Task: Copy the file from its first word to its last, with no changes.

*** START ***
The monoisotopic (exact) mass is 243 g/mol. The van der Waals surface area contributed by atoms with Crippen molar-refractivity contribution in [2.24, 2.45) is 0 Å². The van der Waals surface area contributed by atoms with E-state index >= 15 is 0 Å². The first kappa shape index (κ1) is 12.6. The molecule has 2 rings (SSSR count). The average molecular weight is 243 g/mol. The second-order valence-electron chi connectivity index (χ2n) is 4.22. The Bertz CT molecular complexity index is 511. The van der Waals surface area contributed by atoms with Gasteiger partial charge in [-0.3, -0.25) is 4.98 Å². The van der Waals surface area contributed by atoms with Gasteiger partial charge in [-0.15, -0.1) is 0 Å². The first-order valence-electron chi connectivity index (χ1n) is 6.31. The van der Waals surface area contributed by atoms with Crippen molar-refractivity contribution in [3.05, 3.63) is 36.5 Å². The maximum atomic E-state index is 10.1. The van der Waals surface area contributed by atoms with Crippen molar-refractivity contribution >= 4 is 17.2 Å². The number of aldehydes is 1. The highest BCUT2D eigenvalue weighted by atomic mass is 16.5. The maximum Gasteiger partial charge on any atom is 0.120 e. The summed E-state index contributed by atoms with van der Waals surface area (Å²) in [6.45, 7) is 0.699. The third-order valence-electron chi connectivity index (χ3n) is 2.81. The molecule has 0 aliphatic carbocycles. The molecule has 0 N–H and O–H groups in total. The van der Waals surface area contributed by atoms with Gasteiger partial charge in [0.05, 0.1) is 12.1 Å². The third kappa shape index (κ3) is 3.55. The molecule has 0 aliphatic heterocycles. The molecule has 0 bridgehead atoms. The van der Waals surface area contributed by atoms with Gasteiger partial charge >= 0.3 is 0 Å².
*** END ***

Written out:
The monoisotopic (exact) mass is 243 g/mol. The van der Waals surface area contributed by atoms with Crippen molar-refractivity contribution in [2.24, 2.45) is 0 Å². The van der Waals surface area contributed by atoms with E-state index >= 15 is 0 Å². The first kappa shape index (κ1) is 12.6. The molecule has 2 rings (SSSR count). The average molecular weight is 243 g/mol. The second-order valence-electron chi connectivity index (χ2n) is 4.22. The Bertz CT molecular complexity index is 511. The van der Waals surface area contributed by atoms with Gasteiger partial charge in [-0.3, -0.25) is 4.98 Å². The van der Waals surface area contributed by atoms with Gasteiger partial charge in [-0.15, -0.1) is 0 Å². The first-order valence-electron chi connectivity index (χ1n) is 6.31. The van der Waals surface area contributed by atoms with Crippen molar-refractivity contribution in [3.05, 3.63) is 36.5 Å². The maximum atomic E-state index is 10.1. The van der Waals surface area contributed by atoms with Crippen molar-refractivity contribution >= 4 is 17.2 Å². The number of aldehydes is 1. The highest BCUT2D eigenvalue weighted by atomic mass is 16.5. The maximum Gasteiger partial charge on any atom is 0.120 e. The summed E-state index contributed by atoms with van der Waals surface area (Å²) in [6.45, 7) is 0.699. The third-order valence-electron chi connectivity index (χ3n) is 2.81. The molecule has 0 aliphatic carbocycles. The molecule has 0 N–H and O–H groups in total. The van der Waals surface area contributed by atoms with Gasteiger partial charge in [0.05, 0.1) is 12.1 Å². The third kappa shape index (κ3) is 3.55. The molecule has 0 aliphatic heterocycles. The molecule has 0 bridgehead atoms. The van der Waals surface area contributed by atoms with Gasteiger partial charge >= 0.3 is 0 Å².